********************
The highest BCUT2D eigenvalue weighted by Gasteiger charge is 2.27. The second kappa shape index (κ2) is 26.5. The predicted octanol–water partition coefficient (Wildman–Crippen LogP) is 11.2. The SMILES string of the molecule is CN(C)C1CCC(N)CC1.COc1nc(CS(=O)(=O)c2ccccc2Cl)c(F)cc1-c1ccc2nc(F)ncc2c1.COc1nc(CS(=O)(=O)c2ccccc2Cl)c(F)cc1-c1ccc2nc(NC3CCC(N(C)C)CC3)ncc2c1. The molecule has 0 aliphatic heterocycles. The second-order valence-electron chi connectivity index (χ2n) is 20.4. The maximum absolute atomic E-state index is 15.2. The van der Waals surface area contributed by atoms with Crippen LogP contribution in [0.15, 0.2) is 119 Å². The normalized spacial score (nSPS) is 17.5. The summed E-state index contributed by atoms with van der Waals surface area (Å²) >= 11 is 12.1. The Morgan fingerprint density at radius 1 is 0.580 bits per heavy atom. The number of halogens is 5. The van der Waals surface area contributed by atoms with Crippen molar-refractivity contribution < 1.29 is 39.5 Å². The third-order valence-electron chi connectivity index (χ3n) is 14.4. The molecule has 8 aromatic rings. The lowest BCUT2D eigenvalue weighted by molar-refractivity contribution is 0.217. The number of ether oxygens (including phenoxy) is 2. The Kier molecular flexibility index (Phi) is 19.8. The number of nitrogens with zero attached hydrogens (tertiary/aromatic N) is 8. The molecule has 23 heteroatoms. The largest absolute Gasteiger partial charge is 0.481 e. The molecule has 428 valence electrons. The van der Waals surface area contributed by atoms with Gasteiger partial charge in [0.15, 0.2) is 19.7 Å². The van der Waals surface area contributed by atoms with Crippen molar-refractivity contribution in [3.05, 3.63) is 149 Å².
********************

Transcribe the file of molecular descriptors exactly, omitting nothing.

The highest BCUT2D eigenvalue weighted by Gasteiger charge is 2.27. The second kappa shape index (κ2) is 26.5. The predicted octanol–water partition coefficient (Wildman–Crippen LogP) is 11.2. The SMILES string of the molecule is CN(C)C1CCC(N)CC1.COc1nc(CS(=O)(=O)c2ccccc2Cl)c(F)cc1-c1ccc2nc(F)ncc2c1.COc1nc(CS(=O)(=O)c2ccccc2Cl)c(F)cc1-c1ccc2nc(NC3CCC(N(C)C)CC3)ncc2c1. The molecule has 0 aliphatic heterocycles. The second-order valence-electron chi connectivity index (χ2n) is 20.4. The maximum absolute atomic E-state index is 15.2. The van der Waals surface area contributed by atoms with Crippen LogP contribution in [0.15, 0.2) is 119 Å². The normalized spacial score (nSPS) is 17.5. The summed E-state index contributed by atoms with van der Waals surface area (Å²) >= 11 is 12.1. The Morgan fingerprint density at radius 1 is 0.580 bits per heavy atom. The number of halogens is 5. The van der Waals surface area contributed by atoms with Crippen molar-refractivity contribution < 1.29 is 39.5 Å². The third-order valence-electron chi connectivity index (χ3n) is 14.4. The molecule has 8 aromatic rings. The lowest BCUT2D eigenvalue weighted by molar-refractivity contribution is 0.217. The number of ether oxygens (including phenoxy) is 2. The Kier molecular flexibility index (Phi) is 19.8. The number of nitrogens with zero attached hydrogens (tertiary/aromatic N) is 8. The molecule has 23 heteroatoms. The largest absolute Gasteiger partial charge is 0.481 e. The molecule has 428 valence electrons. The van der Waals surface area contributed by atoms with Gasteiger partial charge in [0.15, 0.2) is 19.7 Å². The van der Waals surface area contributed by atoms with Crippen molar-refractivity contribution in [3.05, 3.63) is 149 Å².